Relaying a message: Ashland hands off protest
A three-day fast in Ashland in protest of immigrant children being detained at the U.S. border separately from their parents ended Friday evening with a march of a dozen famished Ashlanders from Triangle Park to Pioneer Hall by Lithia Park, then a benediction for broken families and breaking of the fast over rice, beans and salsa.
It was a solemn event and the hungry marchers wound up in a seemingly meditative state, with the Rev. Richenda Fairhurst of Ashland’s Methodist Church noting, “Fasting is a sacred act in your personal life. You try to do good. You try to at least do no harm. The opposite of this is not evil, but cowardice, so I stand here in solidarity alongside the families making a sacrifice for their own children and families at the border.”
Ines Diez, a legal immigrant from Spain 14 years ago, huddled and fasted in a wire cage at the curbside of Siskiyou Boulevard, her face buried in her arms. A few passing cars honked in encouragement. She said, “I feel really strongly about children being separated from their parents.”
About to break his three-day fast, Rick Schmitt said, “When I was growing up, I was taught this was the land of the free and home of the brave, but since then, I discovered there’s a lot of cowardly and fearful people here who just want to divide us. I hope people are beginning to wake up and see we’ve lost our dignity by how we treat people and consider them the ‘other.’”
News reports Friday say 528 children remain in detention, separated from parents — of whom 328 were deported without their children, all in violation of the order of a federal court in San Diego to reunite separated children. Suits against the Trump administration’s “zero tolerance” policy were brought by the American Civil Liberties Union.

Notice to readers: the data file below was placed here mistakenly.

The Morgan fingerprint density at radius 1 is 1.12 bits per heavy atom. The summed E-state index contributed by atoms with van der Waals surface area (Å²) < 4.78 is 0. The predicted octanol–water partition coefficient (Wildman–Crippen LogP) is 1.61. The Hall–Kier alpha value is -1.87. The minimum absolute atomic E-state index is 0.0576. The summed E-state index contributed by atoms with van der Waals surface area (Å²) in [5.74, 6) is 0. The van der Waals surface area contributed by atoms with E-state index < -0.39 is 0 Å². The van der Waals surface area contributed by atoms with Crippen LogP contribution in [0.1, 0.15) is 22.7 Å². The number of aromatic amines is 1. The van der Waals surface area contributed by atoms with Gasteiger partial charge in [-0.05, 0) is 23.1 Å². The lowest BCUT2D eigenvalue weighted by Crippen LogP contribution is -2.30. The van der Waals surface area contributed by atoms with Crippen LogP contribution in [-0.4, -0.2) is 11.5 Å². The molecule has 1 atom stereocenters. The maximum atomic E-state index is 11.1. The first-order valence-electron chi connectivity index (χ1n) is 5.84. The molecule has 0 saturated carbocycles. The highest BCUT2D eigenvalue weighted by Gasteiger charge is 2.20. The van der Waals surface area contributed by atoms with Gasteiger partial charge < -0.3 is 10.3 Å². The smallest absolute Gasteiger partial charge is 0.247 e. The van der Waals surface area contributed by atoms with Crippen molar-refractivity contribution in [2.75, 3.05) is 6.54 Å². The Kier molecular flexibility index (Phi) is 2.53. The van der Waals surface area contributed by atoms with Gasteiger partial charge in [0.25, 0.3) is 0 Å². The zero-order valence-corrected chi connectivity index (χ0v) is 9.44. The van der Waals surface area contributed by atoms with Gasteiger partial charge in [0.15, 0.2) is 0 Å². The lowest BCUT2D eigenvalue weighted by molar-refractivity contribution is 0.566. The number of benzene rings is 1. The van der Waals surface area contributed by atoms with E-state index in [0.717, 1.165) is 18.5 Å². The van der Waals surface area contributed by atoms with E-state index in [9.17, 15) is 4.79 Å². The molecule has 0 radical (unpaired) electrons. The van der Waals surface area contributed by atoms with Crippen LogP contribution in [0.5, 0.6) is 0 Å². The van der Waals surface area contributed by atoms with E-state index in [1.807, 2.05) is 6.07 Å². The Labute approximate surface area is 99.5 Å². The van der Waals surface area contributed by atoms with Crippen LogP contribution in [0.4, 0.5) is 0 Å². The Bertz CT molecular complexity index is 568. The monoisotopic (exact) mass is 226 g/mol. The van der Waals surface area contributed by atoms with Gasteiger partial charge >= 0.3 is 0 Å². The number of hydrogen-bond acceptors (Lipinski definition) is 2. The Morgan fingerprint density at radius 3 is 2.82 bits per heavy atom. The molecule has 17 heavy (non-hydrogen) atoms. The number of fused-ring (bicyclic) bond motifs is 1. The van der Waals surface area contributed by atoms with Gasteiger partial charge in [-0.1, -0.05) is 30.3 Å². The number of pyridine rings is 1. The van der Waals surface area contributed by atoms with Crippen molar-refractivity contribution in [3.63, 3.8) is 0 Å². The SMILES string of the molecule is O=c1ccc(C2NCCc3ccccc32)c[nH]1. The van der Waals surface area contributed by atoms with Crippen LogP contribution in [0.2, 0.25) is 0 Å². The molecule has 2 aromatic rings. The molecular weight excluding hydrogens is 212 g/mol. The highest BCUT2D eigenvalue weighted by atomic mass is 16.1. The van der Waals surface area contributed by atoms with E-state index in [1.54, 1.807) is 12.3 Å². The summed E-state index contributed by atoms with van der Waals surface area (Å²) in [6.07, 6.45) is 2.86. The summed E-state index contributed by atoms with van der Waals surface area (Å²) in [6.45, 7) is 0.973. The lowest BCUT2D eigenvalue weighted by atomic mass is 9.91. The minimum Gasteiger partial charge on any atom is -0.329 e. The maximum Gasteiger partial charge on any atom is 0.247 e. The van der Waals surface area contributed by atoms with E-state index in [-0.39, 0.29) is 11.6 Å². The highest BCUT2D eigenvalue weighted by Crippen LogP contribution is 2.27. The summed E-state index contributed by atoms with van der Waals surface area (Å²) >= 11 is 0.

Marchers gathered Friday for a simple breaking of their fast at Pioneer Hall, with Dagoberto Morales of Unete saying a benediction, mentioning that “many people want to blame the victims” in the tragedy.
The rolling fast-protest has been taken up in many cities and heads Monday to Seattle, then to Washington D.C. on Aug. 30, said protester Laura Davis of Ashland, noting it was started by women of Oakland, California.
As she hugged lifelong social justice activist and Ashland resident Dot Fisher-Smith at the end of the fast, Fairhurst said, “These parents are seeking asylum as an act of desperation You can die in the harm that comes at the border. You finally get there and someone rips your 1-year-old from your arms. It’s a deep shame and people of good heart have stepped up and said ‘no.’”
John Darling is an Ashland freelance writer. Reach him at firstname.lastname@example.org.